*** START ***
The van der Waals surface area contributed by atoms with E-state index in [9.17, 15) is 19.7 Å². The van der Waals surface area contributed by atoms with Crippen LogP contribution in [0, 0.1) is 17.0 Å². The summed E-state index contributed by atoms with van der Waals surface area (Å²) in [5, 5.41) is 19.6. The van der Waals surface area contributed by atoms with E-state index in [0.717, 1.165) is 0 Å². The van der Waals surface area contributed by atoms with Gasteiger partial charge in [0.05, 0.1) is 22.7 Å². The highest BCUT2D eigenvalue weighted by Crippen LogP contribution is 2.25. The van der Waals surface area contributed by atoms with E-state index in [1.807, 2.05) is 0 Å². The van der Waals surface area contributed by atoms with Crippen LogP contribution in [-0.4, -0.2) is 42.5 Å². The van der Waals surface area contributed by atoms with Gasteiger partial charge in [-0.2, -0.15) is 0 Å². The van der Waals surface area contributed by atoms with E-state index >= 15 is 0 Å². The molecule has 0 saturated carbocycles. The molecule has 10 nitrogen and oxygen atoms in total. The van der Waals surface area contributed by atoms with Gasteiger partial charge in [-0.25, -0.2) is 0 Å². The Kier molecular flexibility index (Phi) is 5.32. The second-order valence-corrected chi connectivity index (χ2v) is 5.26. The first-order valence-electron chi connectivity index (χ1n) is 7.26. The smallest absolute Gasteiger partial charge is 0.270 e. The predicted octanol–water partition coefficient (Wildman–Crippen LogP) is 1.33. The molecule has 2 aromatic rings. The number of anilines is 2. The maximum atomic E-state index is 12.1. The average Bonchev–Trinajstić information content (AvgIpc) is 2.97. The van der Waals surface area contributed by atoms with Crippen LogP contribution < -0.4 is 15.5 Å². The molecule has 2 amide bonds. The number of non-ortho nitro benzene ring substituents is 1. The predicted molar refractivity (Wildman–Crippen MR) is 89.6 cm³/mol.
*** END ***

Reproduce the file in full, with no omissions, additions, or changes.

The van der Waals surface area contributed by atoms with E-state index in [9.17, 15) is 19.7 Å². The van der Waals surface area contributed by atoms with Crippen LogP contribution in [0, 0.1) is 17.0 Å². The summed E-state index contributed by atoms with van der Waals surface area (Å²) in [5, 5.41) is 19.6. The van der Waals surface area contributed by atoms with E-state index in [0.717, 1.165) is 0 Å². The van der Waals surface area contributed by atoms with Gasteiger partial charge in [0.05, 0.1) is 22.7 Å². The highest BCUT2D eigenvalue weighted by Crippen LogP contribution is 2.25. The van der Waals surface area contributed by atoms with E-state index in [1.807, 2.05) is 0 Å². The van der Waals surface area contributed by atoms with Crippen LogP contribution in [-0.4, -0.2) is 42.5 Å². The van der Waals surface area contributed by atoms with Gasteiger partial charge in [-0.2, -0.15) is 0 Å². The van der Waals surface area contributed by atoms with E-state index >= 15 is 0 Å². The molecule has 0 saturated carbocycles. The molecule has 10 nitrogen and oxygen atoms in total. The van der Waals surface area contributed by atoms with Gasteiger partial charge in [-0.25, -0.2) is 0 Å². The Kier molecular flexibility index (Phi) is 5.32. The second-order valence-corrected chi connectivity index (χ2v) is 5.26. The first-order valence-electron chi connectivity index (χ1n) is 7.26. The smallest absolute Gasteiger partial charge is 0.270 e. The predicted octanol–water partition coefficient (Wildman–Crippen LogP) is 1.33. The molecule has 2 aromatic rings. The number of anilines is 2. The maximum atomic E-state index is 12.1. The average Bonchev–Trinajstić information content (AvgIpc) is 2.97. The van der Waals surface area contributed by atoms with Crippen LogP contribution < -0.4 is 15.5 Å². The molecule has 2 amide bonds. The number of non-ortho nitro benzene ring substituents is 1. The predicted molar refractivity (Wildman–Crippen MR) is 89.6 cm³/mol.